About once a quarter, the Botify team hosts an event where we get together for good food, good drinks, and a lively discussion about hot topics in our industry — it’s called BotifyCONNECT, and if you’ve never been, we hope you can join us for one in the future!
Here are the top 10 takeaways!
We simply don’t know unless we look at our log files. Log file analysis for SEO can allow us to see how often Google is coming back to execute our scripts. Not only will this help you understand when you can expect Google to index your full page content, but it can also reveal where Google might be wasting time on scripts that aren’t even critical to changing the page’s content.
If you notice during your log file analysis that Google is spending time on scripts that aren’t critical to the page content, try caching those resources so Google doesn’t try to crawl them again.
Remember, log files are the only way to understand what Google is spending time on, so if you’re dealing with an issue where Google isn’t indexing all of your important content, try tactics like caching to direct Google’s time away from unimportant scripts and toward the most important elements of your pages.
Optimizing for render budget is all about helping Google out. Focus on making your sites faster and as minimally JS-dependent as possible when it comes to your content and links.
We’re still seeing many instances where, because something works for the user, people assume it works for search engines as well. This isn’t the case.
Developers have a lot of options to achieve a certain user experience, but not all of those options are equally accessible to search engines.
This is entirely dependent on your organization, but your product team probably isn’t thinking (at least primarily) about how their work is affecting SEO. This can cause issues unless you unsilo, embed yourself in the organization, and make good relationships with your developers and other product people.
Some tools block Googlebot from crawling their API because it’s a lot of additional resources, but you need to make sure anything you want indexed is accessible to Googlebot. It’s very possible that a developer blocked something because they assumed Google would never need to see it, but as SEOs, we need to do our due diligence and make sure that’s actually true.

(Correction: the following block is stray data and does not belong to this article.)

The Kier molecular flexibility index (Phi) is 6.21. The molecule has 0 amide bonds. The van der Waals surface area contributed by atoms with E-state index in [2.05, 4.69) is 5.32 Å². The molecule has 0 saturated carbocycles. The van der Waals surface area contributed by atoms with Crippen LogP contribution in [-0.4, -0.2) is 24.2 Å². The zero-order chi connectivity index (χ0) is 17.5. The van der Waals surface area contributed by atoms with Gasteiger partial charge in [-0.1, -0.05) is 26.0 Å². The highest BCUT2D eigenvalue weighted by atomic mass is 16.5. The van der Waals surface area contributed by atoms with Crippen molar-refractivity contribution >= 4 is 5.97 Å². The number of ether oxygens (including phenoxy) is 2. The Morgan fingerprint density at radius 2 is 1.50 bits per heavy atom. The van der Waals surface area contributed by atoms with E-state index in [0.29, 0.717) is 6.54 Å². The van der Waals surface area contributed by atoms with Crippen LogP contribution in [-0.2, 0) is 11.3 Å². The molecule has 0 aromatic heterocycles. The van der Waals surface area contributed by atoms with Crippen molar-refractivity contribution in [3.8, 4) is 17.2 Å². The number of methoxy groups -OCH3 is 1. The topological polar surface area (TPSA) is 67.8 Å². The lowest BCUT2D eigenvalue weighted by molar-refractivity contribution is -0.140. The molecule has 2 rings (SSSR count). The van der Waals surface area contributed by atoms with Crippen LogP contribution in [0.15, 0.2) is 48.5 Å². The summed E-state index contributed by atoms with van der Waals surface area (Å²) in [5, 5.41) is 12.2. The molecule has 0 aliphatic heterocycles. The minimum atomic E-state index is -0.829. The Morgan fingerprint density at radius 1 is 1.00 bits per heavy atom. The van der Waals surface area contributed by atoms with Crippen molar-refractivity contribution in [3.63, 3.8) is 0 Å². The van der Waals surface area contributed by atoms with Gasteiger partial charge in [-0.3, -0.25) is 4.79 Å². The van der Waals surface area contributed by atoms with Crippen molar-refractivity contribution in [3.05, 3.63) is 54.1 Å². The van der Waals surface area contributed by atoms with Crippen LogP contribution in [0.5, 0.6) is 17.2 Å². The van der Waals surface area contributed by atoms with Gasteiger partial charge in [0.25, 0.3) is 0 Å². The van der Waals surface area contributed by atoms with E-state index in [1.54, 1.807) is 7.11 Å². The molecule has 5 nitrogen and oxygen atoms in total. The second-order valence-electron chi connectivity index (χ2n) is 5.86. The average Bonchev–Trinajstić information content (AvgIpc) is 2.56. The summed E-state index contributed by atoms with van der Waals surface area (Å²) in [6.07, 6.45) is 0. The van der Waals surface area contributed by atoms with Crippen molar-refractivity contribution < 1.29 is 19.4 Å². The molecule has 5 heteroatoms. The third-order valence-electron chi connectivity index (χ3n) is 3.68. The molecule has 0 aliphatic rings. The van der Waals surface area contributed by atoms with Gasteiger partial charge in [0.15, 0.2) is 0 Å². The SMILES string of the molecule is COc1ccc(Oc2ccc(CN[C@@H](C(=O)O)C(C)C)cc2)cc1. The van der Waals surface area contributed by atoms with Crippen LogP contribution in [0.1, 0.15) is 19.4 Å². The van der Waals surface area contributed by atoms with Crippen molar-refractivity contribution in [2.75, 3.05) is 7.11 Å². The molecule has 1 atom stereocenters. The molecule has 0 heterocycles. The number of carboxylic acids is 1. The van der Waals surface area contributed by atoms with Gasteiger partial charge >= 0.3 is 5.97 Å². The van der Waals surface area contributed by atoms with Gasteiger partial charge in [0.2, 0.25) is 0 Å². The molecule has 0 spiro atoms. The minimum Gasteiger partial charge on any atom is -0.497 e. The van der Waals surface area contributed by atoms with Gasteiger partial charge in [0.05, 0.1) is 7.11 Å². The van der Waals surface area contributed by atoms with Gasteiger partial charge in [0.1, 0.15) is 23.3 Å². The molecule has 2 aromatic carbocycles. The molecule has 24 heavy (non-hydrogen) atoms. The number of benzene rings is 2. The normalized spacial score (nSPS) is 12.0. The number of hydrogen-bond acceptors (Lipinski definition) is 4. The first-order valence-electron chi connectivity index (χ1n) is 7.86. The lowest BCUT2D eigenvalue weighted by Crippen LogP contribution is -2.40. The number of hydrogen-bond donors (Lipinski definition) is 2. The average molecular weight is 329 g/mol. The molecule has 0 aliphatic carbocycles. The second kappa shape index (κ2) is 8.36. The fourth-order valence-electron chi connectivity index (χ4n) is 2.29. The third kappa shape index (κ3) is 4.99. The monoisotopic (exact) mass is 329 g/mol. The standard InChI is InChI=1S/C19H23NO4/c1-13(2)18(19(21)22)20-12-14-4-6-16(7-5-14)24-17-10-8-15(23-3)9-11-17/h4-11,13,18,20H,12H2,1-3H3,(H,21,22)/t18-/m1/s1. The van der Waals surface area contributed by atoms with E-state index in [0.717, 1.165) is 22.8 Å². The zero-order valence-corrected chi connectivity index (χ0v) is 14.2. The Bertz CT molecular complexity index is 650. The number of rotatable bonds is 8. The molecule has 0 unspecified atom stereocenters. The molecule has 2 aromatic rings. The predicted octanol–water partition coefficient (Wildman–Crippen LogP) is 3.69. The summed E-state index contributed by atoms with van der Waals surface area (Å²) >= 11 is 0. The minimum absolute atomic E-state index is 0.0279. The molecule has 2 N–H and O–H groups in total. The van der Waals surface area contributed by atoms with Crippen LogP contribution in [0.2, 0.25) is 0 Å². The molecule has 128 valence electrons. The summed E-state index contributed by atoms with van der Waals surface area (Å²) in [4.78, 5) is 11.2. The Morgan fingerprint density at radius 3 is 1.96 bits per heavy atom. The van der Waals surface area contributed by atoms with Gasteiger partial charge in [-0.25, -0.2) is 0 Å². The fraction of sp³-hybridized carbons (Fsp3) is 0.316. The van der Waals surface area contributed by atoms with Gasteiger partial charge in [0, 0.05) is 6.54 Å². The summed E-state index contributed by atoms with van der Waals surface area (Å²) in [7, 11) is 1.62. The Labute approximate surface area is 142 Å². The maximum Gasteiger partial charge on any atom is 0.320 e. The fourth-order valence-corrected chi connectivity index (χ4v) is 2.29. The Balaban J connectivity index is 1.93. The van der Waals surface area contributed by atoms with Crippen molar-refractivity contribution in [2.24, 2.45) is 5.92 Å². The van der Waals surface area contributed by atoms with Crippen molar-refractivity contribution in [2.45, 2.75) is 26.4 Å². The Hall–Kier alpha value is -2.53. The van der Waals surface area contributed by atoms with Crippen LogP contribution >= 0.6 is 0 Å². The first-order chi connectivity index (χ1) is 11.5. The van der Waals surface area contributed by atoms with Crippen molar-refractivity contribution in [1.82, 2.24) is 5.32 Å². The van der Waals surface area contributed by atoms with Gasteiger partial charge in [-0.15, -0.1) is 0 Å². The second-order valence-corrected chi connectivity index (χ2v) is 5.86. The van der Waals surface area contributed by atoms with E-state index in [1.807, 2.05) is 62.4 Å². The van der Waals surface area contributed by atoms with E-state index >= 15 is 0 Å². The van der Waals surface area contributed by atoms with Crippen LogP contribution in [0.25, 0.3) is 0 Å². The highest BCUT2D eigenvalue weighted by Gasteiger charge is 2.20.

When we polled the audience, some people were using a prerender solution, some weren’t. This underscores our stance on prerendering as well — it may make sense on some sites, but not others.
Frank polling the audience about prerendering. First of all, prerender is expensive, so it likely won’t be a viable solution for many companies that are operating on a tight budget.
Second, prerender makes the most sense for websites with pages that don’t change often or are completely static. So if you’re an online marketplace like eBay or a publisher like NPR, prerendering wouldn’t really make sense. For example, we worked with an e-commerce business whose prerender solution was causing product prices to get out of sync — Google was seeing one price while users were seeing another.
If you’re using a prerender solution, make sure you audit it to see what a user is experiencing versus what Google is seeing.
The issue is that Google is caching a version of their API with a key that lasts only five minutes. Essentially, if Google doesn’t come back within five minutes, the key changes and it no longer can be accessed. If you do cache a resource, Google will typically come back to it. When Google encounters an expired resource, they’ll usually make an attempt to crawl and render it again.
We’ll keep this takeaway short and sweet — don’t force your visitors to load everything! They’re going to get your content later than you want them to see it and waste a ton of their RAM in the process.
Want to join us for the next BotifyCONNECT? We’d love to have you! Sign up for updates so we can notify you when the next event is going to be and how you can register.